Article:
Refections on decolonisation and sauvage curatorship in the current BOZAR exhibition
In Matisklo, Bosse Provoost and five other theatre producers seek the limits of the pronounceable and imaginable using Paul Celan’s poems, outrageous costumes and animated material. Celan, a survivor of the Holocaust, goes to the limits of poetry with his work. The performance is an eclectic but intense experience. Matisklo is an invitation to look at the black stars and you can do that for free this month, so we payed Bosse a visit to have a talk about his work in preparation to that!
Interview by Asli Ozyurek
Portraits shot by Tiny Geeroms in Ghent
Sometimes, you need to be responsive to the things that occur at a certain moment instead of wanting to solve everything in your head
Do you remember when you developed a love for theatre?
I started going to the workshops of the youth theatre in Kopergietery when I was eight years old but our family didn’t attend a lot of shows at the theatre. My parents are involved in the arts though. My mother is a visual artist, a sculptor, and my dad occupies himself with music and literature.
At the age of 17 you started going to school at KASK.
KASK is a school that suits me well because they focus on your artistry as a theatre producer. It doesn’t matter if you’re an actor, performer or a director. When I started the program I thought I wanted to become an actor, but the profile of the program gave me the opportunity to graduate as a director. The education to become an actor was essential for my creative skills though. An important thing I’ve learned during those years is that sometimes, you need to be responsive to the things that occur at a certain moment instead of wanting to solve everything in your head.
Now you’re working with Toneelhuis in Antwerp.
Some people of Toneelhuis saw Herbert, the performance I graduated with. It was held underneath a viaduct with actors walking from one pillar to another at sundown. After they attended this and another piece of mine, Moore Bacon, they invited me for P.U.L.S. (Project for Upcoming artists for the Large Stage). I’m very glad they did, because to be supported and be a full-time artist is rare for someone in the first years of his artistic development. It’s a great opportunity to create something for the big stage as a young artist.
To be supported and be a full time artist is rare for someone in the first years of his artistic development
How does your work process look like? Is it always the same routine?
I don’t really have a fixed working method. I’ve worked often with physical improvisations, because in those cases we work with material that can be generated by actors, which is often a lot more complex than what I can think of myself. In other cases I’m a very technical worker and I want to improve until I find a certain move or image. Most of the time, I try to answer one big (impossible) question or problem. For example: How do you communicate on a distance of 100 meters? How do you deform a naked body with light? What does ‘to die’ mean on stage? How do you communicate complex poetry towards an audience? Depending on the question, you need to find a new working method.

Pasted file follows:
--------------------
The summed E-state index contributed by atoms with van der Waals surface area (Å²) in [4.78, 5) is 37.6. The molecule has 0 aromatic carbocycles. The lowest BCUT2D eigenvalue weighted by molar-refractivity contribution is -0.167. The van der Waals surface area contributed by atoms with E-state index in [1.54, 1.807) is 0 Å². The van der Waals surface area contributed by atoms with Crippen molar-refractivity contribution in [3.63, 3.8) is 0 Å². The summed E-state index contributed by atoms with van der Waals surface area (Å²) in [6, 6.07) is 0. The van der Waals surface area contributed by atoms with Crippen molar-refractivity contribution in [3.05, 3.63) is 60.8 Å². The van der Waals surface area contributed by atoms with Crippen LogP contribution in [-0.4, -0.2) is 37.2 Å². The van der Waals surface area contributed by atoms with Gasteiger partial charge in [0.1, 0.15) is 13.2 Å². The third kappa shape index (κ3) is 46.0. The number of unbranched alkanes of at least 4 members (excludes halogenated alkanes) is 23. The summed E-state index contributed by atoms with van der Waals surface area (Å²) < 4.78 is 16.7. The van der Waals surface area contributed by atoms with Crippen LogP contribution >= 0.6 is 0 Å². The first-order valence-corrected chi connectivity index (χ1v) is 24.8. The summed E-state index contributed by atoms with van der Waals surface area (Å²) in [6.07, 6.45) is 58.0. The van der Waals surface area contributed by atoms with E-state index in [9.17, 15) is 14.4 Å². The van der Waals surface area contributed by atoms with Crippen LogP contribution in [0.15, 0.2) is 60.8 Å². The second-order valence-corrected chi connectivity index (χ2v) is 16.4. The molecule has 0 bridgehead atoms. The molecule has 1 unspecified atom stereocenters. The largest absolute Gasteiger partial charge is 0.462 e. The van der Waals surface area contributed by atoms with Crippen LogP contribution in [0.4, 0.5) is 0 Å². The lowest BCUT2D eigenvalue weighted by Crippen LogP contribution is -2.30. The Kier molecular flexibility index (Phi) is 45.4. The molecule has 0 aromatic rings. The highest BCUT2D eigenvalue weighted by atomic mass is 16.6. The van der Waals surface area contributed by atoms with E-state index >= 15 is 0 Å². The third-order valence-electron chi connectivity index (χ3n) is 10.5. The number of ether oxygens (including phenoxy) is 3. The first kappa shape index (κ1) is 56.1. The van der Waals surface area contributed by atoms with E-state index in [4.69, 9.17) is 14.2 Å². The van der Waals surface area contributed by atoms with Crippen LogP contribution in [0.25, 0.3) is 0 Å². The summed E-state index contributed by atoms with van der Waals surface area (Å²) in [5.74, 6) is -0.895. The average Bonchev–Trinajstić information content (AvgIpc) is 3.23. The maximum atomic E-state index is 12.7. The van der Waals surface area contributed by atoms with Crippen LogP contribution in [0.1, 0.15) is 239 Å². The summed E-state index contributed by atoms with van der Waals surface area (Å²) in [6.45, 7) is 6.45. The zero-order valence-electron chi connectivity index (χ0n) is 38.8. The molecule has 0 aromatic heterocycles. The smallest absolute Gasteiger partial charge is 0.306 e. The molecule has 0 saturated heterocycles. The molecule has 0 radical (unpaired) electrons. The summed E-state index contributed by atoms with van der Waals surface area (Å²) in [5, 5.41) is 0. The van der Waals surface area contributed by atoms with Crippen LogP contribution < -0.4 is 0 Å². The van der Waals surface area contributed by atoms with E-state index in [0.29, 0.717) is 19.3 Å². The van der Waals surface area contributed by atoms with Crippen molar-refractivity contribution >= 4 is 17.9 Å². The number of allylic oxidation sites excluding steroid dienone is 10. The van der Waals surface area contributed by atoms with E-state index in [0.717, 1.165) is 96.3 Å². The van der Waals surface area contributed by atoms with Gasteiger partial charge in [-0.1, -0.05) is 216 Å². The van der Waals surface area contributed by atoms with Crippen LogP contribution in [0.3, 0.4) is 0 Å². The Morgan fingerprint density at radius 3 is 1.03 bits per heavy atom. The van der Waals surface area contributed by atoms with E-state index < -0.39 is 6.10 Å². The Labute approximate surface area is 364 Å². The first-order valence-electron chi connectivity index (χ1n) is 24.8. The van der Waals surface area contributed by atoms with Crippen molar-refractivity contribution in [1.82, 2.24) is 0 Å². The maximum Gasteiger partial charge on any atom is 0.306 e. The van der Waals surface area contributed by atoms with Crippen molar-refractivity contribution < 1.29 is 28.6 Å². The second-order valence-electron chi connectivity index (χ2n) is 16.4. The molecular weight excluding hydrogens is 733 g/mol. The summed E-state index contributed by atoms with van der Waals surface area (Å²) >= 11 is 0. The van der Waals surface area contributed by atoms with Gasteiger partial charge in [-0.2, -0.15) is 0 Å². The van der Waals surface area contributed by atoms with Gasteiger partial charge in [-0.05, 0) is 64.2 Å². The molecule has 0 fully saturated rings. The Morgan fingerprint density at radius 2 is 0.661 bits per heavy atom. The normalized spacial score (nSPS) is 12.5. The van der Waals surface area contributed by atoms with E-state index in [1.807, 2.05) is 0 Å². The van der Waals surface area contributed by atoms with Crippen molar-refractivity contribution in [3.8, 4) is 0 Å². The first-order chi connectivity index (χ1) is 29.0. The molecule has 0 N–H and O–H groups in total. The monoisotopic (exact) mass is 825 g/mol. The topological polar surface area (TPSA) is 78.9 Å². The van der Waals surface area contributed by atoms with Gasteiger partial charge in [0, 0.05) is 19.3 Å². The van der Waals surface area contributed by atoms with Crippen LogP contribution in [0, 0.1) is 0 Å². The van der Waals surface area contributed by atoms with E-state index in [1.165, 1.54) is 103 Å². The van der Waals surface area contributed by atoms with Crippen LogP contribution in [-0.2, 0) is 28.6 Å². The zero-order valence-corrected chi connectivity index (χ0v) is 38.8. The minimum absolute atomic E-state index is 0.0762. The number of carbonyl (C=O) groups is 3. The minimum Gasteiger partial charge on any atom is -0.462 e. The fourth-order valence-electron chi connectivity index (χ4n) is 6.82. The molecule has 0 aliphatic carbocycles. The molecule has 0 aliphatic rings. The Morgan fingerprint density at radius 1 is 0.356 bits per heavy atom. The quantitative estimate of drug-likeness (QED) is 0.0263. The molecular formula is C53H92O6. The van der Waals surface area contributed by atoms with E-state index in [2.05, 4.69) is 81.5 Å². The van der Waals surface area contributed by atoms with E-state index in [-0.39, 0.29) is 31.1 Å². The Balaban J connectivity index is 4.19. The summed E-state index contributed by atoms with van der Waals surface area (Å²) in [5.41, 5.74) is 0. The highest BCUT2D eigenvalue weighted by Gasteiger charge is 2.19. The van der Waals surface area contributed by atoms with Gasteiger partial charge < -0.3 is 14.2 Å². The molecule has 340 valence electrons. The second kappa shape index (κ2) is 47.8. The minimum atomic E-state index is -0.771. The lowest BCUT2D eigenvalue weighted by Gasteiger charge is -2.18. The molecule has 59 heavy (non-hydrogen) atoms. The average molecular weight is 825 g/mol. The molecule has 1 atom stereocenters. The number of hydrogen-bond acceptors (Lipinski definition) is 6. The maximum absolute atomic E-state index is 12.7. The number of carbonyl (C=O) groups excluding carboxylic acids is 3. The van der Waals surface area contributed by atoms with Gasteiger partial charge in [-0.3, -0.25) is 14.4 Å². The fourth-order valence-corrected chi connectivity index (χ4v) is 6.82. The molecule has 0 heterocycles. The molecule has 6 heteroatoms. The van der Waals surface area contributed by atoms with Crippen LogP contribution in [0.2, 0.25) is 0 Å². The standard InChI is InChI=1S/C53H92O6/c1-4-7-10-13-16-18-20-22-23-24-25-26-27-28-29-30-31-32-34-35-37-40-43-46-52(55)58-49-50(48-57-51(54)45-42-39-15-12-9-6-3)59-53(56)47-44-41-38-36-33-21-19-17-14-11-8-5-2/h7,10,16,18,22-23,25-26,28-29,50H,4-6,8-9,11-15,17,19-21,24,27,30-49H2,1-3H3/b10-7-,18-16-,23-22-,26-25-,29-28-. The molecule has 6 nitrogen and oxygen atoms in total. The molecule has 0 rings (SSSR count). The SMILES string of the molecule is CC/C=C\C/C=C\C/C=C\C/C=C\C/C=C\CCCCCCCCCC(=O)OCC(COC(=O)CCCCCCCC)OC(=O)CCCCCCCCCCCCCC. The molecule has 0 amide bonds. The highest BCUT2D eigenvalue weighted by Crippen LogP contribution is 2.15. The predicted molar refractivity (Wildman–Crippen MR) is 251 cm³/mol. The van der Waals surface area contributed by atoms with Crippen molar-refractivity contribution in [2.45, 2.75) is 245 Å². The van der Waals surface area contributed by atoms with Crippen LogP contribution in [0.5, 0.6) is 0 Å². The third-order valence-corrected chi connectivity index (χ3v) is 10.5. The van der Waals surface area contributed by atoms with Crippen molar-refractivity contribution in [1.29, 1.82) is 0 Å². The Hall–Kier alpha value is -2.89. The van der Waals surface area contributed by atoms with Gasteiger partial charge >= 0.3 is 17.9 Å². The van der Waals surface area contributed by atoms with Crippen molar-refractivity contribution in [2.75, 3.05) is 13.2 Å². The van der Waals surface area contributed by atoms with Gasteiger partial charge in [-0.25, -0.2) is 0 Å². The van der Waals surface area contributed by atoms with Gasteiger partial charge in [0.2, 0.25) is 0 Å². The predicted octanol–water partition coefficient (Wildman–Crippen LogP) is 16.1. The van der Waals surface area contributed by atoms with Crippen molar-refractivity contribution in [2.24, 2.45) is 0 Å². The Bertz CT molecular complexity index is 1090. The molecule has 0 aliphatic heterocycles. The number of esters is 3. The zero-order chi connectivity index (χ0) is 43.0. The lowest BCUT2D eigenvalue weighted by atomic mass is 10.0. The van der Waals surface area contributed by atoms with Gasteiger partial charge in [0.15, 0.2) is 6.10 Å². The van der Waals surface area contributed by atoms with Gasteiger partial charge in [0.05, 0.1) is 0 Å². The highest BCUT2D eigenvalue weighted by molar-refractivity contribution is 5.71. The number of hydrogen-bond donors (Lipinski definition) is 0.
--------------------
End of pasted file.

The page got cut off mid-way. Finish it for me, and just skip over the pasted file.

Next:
What or who inspires you the most?
I think I make performances in which light, space, set and actors are equal. Important avant-gardists in theatre or people that made scenographic designs like Gordon Craig had the idea that all of these elements exist next to each other and I think that’s very interesting. I also think silent movies are very intriguing and I love the angularity of animation.
You actually look at material that walks but with traces of a human being
Music and costumes are important elements in your performances. How do you pick the perfect soundtrack or wardrobe?
I’m always in search for possible strategies to structure scenic material in the theatre that aren’t narrative. I for example try to derive strategies for structuring from music, that are often organised according to more abstract principles. There are always certain theatrical elements in my work but it is never carried by a narrative. In my performance The Act of Dying we used music that was so emotionally loaded that it crushed everything. In that sense, the music is ‘problematic’ for theater and that problematic character ensures that we have to search for a specific formal language. So I find it interesting to look for friction, to make it difficult for myself to try something special. For my latest performance Matisklo I invited Max Pairon to bring in some of his costumes. He’s been developing costumes in which the person wearing it is swallowed up completely. You actually look at material that walks but with traces of a human being.
What are your plans for the future?
I’m working very closely with Ezra Veldhuis. She is a visual artist with whom I’ve been working on different projects for the last two years. My next project is also going to be with her. We’re inspired by one of Stan Brakhage’s films, The Text of Light. It’s a 65 minute film, filmed entirely through a crystal ashtray. Throughout the film there are no recognisable elements: there is light, colours and shifting abstract form. In our next performance, we want to use light as something material and discover how we can show it as a volume in space, from the idea that light is the fabric reality is made of.